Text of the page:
Quite clearly, then, Fraser held that Christ died for all people, the unbelieving as well as the believing, the damned as well as the saved, the reprobate as well as the elected. How, then, did he think that the death of Christ, not least his atoning satisfaction for sin, bears upon those who reject Christ and bring damnation upon themselves? This was one of the basic issues where James Fraser sided with the teaching of John Calvin, rather than with that of those ‘ Protestant Divines’ who, he complained, had not followed the old road. The particular point we must take into account here is that according to St. Paul the knowledge of Christ is to some people a ‘savour of life unto life’, but to others it can be a ‘savour of death unto death’. In that light it may be said that while the preaching of the gospel of Christ crucified for all mankind is meant for their salvation, it can also have the unintended effect of blinding and damning people—it becomes a ‘ savour of death unto death’. That is how Fraser regarded what happened to the reprobates in becoming ‘ the vessels of
wrath’.

The Word of the Lord goeth not in vain, but shall certainly accomplish that whereunto it is sent. Isa.I.5. The Messengers thereof being a sweet savour unto God, in them that perish, and in them that are saved, 2 Cor. ii.15. So the blood of Christ is a sacrifice of a sweet smelling savour to the Lord both in them that perish, and in them that are saved.

While the Arminians used this as an argument for universal redemption, Fraser, like Calvin, interpreted it as indicating how the death of Christ proclaimed in the Gospel has a ‘ twofold efficacy’ in which it can act in one way upon the elect and in a different way upon the reprobate. That is to say, it is the Gospel with that acts in that way. Those who reject the blood of Christ thereby become objects of ‘ Gospel and Wrath and Vengeance’ and bring destruction and damnation upon themselves. It is the very condemnation of sin in the atoning satisfaction made by Christ for all mankind, elect and reprobate alike, that becomes the condemnation of the reprobate who turn away from it, and thereby render themselves inexcusable. ‘ Reprobates by the death of Christ are made more inexcusable … If the death of Christ affords clear ground for all to believe, then I think the death of Christ makes all unbelievers inexcusable.’ Fraser spoke of this judgment of the unbelieving and the reprobate as ‘ Gospel wrath’ or wrath of a gospel kind.

God’s intention, end and purpose he designed, was indeed to save the elect amongst them, but not to save the rest, but that they contemning and rejecting the offer salvation might be made fit objects to shew his just gospel-vengeance and wrath upon them, tho’ it be true that God intended the work should have such an end.

According to Fraser this ‘ Gospel-Wrath’ is a worse punishment than ‘ Law-Wrath’. This was rather harsher than what Fraser said elsewhere, where he was closer to Calvin. Thus in speaking of Christ as ‘ crucified and crucified for our sins’, he wrote ‘ Nothing can be expected from this Saviour but good will: It’s by accident Christ condemns, but his primary end is to give life to the world.’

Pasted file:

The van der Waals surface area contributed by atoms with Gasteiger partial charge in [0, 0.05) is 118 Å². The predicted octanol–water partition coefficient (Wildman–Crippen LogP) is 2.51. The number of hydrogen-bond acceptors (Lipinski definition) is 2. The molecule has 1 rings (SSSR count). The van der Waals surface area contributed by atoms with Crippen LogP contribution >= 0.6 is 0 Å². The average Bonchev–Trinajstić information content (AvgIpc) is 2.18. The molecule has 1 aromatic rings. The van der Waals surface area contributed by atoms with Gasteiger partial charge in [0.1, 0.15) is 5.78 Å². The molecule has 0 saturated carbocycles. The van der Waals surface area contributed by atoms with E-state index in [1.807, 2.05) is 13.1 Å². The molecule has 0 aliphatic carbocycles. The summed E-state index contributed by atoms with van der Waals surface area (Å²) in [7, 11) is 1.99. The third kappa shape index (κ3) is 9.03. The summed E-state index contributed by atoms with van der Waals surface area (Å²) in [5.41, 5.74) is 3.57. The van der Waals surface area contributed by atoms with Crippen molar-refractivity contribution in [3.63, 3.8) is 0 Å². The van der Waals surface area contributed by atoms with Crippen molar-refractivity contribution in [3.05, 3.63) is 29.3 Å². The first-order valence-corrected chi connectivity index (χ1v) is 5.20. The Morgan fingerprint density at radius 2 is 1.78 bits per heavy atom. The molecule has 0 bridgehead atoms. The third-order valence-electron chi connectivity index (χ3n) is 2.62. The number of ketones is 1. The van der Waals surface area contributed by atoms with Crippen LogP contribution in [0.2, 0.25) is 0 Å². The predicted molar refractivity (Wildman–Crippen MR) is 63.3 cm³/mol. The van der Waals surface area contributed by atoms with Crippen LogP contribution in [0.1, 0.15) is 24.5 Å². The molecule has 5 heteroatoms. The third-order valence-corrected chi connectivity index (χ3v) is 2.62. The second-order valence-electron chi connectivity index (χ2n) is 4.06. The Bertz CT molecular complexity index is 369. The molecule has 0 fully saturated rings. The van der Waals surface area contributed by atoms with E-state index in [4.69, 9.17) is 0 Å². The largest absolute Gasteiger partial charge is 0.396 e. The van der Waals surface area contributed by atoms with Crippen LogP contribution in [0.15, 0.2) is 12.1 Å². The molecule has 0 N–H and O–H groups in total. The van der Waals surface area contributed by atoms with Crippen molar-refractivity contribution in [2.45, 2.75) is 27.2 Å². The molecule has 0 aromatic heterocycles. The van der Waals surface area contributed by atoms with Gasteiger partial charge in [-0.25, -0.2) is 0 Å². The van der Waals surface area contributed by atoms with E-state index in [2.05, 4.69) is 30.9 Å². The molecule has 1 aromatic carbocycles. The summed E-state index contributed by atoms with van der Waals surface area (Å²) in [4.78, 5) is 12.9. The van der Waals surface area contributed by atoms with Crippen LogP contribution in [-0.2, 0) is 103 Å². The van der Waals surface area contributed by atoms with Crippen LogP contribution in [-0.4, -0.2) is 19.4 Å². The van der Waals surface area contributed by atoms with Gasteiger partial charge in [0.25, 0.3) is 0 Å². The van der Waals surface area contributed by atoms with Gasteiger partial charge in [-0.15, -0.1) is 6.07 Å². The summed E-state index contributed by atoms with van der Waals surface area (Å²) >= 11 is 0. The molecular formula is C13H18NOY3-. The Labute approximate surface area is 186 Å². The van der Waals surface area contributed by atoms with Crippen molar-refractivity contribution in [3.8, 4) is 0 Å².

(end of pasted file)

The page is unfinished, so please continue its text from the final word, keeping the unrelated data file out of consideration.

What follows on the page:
Again:

I grant indeed Christ doth condemn many, but then consider that such as he condemns it is for flighting of his grace offered in the Gospel; his first office is to preach glad tidings, to hold out the golden scepter that the world might believe and be saved, but then the world misbelieves Christ (for a great part of them did) Christ secondarily condemns and per accidens.If by unbelief they neglect this great salvation, the death of Christ will be so far from saving of them that it shall be their greatest ditty. (Thomas F. Torrance, “Scottish Theology: From John Knox to John McLeod Campbell,” 198–201)

Notice how Fraser makes the distinction between creation and election. This allows him to speak about a universal atonement, and at the same time talk about election and reprobation as theological realities. In other words, the incarnation vis-à-vis the atonement becomes the touchstone framework for his articulation of his brand of covenant theology. So on one hand he can say that Christ genuinely died for all humanity, and on the other hand hold that this universal atonement encapsulates both the elect and reprobate. One having a positive response to the Gospel, and one having a negative response to the Gospel.

Something that I like about Fraser, and his approach, is that he provides an alternative, more evangelically motivated Calvinism; contra his rationalist counterparts from Westminster. In other words, whereas Westminster Calvinists frame the whole atonement discussion with logico/causal language so that if Jesus dies, whomever he dies for “will be saved”—i.e. because if he doesn’t save who he dies for then he shed some of his blood in vain, and his sovereignty is called into question. Fraser’s approach reorientates the atonement from the causal rationalist language toward a more Christ centered evangelical framing; he accomplishes this by focusing on the supremacy of Christ over both life and death. For Fraser Jesus is the centrifugal force who alone (along with the Father and Holy Spirit) determines salvific reality for all people. Fraser does not seem to feel forced, as the rationalist Westminster Calvinists does, to explain why some respond positively and some negatively; he just recognizes that this is the reality. And this reality all orbits around Jesus Christ, and his ultimate determination shaped by his triune life.

There is a lot more that needs to be said, but I would say this piece has gone on long enough. If you have made it this far, then I’m sure this quote has prompted many questions; so I’ll see you in the comment meta.